Black Lawyers Have Their Issues?
I heard there was a racial, protest truck in front of Skadden Arps Delaware office earlier this year, basically saying the firm was not diverse in Wilmington, when it comes to hiring practices. The Reverend Al Sharpton was complaining about racial diversity, as well, in regard to Skadden’s Delaware operation.
Apparently, many black lawyers feel uncomfortable in certain law firms and when they do get hired, they don’t stay? The diversity issue, which is another incessant rub from many Black individuals, is certainly not an issue of mine, however the notorious law firm of Skadden Arps is mentioned in an article that came across my desk and it caught my attention.
Indeed, considering the notoriety Skadden gets in America’s First State, with its former partner, Chancellor Andre Bouchard, seemingly still quite involved with them, it is always a reason for this pundit to take a look. I read it and found it interesting.
Let me know your thoughts.
JUDSON Bennett-Coastal Network
Why They Left: Black Lawyers on Why Big Law Can’t Keep Them Around
Big Law is failing Black lawyers. The stories of those who have left can help explain why.
By Dylan Jackson | August 24, 2020 at 03:49 PM
Kinika Young didn’t leave Big Law because of anything overtly racist. It was more subtle than that.
She didn’t mind the work at Bass, Berry & Sims, the largest firm in Tennessee, with nearly 300 lawyers. As an introvert, it was the social navigation that frustrated her, she says—the unwritten rules. Her first couple of years at the firm went terribly. She felt unable to connect with her colleagues. Several years removed from her time at the firm, she’s surprised to look back and realize she stayed for more than a decade.
“If you had told me in that first year that I would be at the firm over two years, I would have called you a liar,” says Young, who started at the firm as a summer associate in 2006 and went on to become a partner in the firm’s health care practice.
She struggled so much socially at Bass Berry that another Black attorney once took her out to lunch and bluntly laid everything out for her.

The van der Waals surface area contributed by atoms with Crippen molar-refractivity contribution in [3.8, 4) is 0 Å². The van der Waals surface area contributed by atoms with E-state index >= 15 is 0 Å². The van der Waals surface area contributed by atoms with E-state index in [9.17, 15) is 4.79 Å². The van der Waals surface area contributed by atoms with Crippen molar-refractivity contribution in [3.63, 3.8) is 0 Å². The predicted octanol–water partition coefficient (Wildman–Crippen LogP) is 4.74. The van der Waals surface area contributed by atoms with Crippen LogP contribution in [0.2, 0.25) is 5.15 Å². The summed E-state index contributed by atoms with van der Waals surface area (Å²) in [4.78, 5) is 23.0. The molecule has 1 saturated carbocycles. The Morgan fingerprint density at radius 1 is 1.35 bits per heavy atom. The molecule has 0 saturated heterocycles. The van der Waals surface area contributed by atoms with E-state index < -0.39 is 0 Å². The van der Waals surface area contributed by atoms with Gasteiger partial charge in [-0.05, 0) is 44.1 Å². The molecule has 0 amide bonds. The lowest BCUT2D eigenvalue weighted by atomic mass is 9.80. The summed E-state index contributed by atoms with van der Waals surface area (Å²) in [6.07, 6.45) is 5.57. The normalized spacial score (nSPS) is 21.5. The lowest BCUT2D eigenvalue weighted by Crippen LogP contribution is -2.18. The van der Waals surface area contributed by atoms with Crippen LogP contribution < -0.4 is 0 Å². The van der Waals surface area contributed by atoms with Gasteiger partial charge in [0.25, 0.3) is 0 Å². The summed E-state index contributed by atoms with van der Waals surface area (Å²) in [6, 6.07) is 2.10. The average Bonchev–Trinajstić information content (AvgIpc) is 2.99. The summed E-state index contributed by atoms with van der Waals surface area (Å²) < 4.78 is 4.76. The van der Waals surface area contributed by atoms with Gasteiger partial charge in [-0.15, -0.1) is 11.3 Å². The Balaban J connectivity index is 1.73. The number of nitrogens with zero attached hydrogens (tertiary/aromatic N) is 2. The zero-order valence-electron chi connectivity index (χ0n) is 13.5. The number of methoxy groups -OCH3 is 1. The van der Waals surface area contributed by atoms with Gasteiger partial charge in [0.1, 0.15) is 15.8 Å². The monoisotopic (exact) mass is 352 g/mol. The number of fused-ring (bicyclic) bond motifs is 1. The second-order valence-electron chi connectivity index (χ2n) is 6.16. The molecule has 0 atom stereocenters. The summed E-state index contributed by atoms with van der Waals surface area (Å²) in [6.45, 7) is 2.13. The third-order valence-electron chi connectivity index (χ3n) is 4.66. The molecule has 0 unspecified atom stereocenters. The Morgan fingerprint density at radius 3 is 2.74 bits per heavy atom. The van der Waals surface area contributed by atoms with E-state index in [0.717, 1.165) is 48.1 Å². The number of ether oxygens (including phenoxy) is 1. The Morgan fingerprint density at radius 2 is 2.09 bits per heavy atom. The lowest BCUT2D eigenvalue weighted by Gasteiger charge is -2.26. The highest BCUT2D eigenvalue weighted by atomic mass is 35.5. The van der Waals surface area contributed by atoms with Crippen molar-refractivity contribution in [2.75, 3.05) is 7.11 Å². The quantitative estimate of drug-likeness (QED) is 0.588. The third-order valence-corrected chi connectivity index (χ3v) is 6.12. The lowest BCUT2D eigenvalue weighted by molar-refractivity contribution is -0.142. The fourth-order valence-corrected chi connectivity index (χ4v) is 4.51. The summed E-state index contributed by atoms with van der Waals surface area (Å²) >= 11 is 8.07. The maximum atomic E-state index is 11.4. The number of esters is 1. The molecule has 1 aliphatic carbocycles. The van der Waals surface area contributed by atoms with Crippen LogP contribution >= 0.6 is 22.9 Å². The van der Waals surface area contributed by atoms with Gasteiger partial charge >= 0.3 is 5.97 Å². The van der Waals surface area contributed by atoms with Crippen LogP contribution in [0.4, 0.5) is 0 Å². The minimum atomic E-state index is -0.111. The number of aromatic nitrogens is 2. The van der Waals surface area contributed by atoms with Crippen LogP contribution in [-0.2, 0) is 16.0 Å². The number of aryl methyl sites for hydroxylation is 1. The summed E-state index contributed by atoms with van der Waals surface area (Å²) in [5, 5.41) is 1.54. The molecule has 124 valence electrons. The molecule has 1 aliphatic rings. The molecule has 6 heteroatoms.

“She told me that I should start over at another firm because ‘people don’t like you and don’t think you like being here,’” Young says.
Years later, Young is the senior director of health policy and advocacy at the nonprofit Tennessee Justice Center, another in a long line of Black lawyers who have left Big Law over the years, feeling that their path to a future within their firm has been closed off.
Despite the rocky start, Young kept her head down and continued to work hard. Eventually, she caught the eye of a partner who was impressed with her work for him and talked her up in a partners meeting. Everything changed for her after that—despite the fact that she herself hadn’t. Colleagues began treating her better, and she was put firmly on the track to partner.
“It seemed like, after the white partner vouched for me, people decided it was worth their effort to engage with me,” Young says. “They were friendlier and started conversations with me on topics that I could relate to, like travel, food, TV, music, pop culture, etc. They took the time to get to know me and what I was into, rather than expecting me to be able to talk about what they were into.”
Black attorneys are—and have always been—significantly underrepresented in the legal profession, more so than Latino and Asian American lawyers. Despite comprising more than 13% of the U.S. population, less than 2% of Big Law partners are Black, according to ALM data.